Kenyan Insurance Executive Calls Out Cryptocurrency Ponzi Schemes, Warns Users It Will ‘End in Tears’ Finance Bitcoin News

A Kenyan insurance executive, Julius Kipingetich, has compared cryptocurrencies like bitcoin to Ponzi schemes and urged his countrymen not to “touch it”. Furthermore, Kipng’etich warned those already involved in crypto trading to be prepared for the consequences as it always “ends in tears.”

bitcoin as a medium of exchange

interesting when Addressing Attending a trade symposium, Kippang’etich acknowledges that bitcoin already fulfills one of the conditions for it to be treated as a currency. He said:

Currency represents two primary things; It is a medium of exchange and a store of value. So any currency is medium, I give it to you so that you give something.

Kenyan insurance executive calls out cryptocurrency Ponzi schemes, warns users it will 'end in tears'
Julius Kippingetich.

Kippang’etich’s view of cryptocurrencies appears to be in line with some central banks. For example, its 2019. In consultation paper On crypto assets, the South African Reserve Bank (SARB) likewise acknowledges that “crypto-assets have the potential to be used for payment (such an exchange of value) and for investment purposes by crypto-asset users.”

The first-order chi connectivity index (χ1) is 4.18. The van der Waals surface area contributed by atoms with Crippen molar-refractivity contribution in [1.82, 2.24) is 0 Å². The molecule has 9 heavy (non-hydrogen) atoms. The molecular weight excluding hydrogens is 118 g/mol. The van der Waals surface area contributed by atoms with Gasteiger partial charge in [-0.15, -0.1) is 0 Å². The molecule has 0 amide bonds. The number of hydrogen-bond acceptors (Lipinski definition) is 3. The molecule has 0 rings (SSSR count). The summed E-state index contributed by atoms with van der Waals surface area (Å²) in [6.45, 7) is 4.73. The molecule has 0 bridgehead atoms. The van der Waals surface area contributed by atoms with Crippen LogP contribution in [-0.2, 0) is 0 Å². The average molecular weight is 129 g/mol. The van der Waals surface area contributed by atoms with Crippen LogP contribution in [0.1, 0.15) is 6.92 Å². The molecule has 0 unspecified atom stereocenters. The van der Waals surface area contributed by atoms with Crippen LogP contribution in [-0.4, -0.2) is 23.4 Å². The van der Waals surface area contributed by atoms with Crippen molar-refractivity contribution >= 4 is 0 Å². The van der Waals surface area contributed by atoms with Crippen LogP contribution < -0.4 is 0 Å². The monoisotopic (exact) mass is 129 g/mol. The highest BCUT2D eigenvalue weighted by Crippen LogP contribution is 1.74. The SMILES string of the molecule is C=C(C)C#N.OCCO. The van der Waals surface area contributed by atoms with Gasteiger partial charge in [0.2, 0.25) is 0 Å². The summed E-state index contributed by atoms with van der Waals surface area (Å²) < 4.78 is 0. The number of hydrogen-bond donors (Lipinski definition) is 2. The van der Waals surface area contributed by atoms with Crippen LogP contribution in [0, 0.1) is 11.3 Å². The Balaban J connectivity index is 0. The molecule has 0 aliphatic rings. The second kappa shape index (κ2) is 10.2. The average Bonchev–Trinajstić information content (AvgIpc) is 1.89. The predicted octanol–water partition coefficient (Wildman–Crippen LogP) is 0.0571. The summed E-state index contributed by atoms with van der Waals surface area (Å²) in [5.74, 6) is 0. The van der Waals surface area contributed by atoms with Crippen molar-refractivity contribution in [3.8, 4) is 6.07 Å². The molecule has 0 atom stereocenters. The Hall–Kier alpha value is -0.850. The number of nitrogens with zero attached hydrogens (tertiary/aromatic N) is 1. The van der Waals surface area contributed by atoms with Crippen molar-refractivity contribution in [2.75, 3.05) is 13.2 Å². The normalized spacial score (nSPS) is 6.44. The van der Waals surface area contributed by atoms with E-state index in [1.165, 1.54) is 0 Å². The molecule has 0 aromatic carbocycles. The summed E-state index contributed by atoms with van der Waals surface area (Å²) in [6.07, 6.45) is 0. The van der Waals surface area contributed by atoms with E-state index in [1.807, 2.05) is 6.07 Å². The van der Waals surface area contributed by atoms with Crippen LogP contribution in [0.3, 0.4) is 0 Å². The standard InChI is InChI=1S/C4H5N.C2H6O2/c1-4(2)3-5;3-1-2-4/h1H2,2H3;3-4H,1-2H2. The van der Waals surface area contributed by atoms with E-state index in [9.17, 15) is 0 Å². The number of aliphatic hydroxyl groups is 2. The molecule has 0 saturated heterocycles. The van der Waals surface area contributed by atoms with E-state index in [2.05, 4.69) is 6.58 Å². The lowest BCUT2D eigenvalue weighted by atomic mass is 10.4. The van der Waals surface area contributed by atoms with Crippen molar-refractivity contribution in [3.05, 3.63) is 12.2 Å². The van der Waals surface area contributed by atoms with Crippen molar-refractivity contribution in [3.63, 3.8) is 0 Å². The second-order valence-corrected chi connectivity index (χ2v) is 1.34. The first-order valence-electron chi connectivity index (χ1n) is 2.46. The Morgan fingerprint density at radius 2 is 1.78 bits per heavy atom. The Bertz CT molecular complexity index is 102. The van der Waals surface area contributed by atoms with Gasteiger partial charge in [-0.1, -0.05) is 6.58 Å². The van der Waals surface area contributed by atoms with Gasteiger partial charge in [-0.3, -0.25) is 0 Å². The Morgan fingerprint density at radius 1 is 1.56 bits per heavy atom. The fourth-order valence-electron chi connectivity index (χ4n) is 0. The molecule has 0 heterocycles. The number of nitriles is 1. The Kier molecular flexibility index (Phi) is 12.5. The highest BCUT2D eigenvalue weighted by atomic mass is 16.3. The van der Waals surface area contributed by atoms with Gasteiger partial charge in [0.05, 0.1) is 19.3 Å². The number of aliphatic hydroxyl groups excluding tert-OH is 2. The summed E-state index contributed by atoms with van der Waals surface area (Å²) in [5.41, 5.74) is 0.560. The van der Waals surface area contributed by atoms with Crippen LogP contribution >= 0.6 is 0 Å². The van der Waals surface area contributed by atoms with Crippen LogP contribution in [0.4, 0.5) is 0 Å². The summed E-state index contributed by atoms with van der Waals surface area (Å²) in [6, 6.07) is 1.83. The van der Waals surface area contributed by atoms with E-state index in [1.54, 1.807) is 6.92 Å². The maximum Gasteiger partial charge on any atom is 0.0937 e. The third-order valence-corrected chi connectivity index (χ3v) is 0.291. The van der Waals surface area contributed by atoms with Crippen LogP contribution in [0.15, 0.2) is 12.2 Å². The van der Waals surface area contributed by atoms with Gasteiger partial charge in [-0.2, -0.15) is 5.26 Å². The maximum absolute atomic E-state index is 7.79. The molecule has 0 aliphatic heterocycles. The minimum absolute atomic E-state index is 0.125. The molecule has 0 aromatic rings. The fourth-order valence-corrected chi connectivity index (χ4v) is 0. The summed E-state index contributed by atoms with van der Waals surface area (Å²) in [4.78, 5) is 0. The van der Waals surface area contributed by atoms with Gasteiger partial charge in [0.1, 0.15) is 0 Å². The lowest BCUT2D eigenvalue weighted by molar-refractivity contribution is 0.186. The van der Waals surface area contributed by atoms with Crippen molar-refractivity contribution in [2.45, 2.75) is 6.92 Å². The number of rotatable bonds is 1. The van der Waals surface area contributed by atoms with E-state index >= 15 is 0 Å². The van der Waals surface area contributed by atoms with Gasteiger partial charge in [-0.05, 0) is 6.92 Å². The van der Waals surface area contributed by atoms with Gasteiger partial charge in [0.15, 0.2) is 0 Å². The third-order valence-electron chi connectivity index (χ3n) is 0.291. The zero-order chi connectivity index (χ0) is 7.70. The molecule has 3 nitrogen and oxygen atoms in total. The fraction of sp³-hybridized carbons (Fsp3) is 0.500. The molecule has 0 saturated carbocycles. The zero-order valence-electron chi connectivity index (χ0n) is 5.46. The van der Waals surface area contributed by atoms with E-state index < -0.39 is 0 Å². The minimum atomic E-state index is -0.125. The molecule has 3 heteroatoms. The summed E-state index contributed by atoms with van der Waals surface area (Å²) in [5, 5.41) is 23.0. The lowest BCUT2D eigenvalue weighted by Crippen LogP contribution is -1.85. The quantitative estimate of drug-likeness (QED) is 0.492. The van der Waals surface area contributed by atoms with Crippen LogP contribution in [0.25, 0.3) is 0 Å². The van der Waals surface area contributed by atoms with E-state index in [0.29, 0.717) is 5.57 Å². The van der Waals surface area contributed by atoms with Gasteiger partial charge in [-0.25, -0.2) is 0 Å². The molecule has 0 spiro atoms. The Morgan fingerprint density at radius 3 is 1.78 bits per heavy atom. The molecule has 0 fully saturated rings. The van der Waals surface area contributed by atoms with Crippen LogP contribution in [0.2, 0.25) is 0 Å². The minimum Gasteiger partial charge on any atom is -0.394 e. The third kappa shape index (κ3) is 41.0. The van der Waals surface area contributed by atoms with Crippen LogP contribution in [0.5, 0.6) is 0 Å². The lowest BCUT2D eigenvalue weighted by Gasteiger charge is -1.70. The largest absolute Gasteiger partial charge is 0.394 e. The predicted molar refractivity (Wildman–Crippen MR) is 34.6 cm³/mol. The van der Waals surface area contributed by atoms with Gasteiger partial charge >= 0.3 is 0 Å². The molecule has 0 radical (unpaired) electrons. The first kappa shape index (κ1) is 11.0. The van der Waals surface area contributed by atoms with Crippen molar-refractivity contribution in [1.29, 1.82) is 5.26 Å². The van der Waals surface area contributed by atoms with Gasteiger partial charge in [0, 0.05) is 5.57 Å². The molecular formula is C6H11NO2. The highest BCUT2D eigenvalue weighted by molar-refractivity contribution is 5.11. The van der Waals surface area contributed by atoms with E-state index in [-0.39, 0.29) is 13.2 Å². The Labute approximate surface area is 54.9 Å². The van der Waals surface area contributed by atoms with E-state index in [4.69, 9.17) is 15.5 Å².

Cryptocurrency is not a store of value

However, in the context of bitcoin being a store of value, Kipping’Etich argues that since it is not backed by governments, it cannot be seen as a true store of value. According to the executive, only governments are required to issue currency on the basis of their positions. The executive explained:

The government is the custodian to regulate how much is paid. So they issue currency because it represents an output… then the central bank represents that output in currency.

Therefore, when measured against this standard, cryptocurrencies such as bitcoin are worthless or “hot air”, as Kipung’Etich puts it.

Do you agree with Keeping’Etic’s characterization of cryptocurrencies as Ponzi schemes? Tell us what you think in the comment section below.

image credit: Shutterstock, Pixabay, WikiCommons

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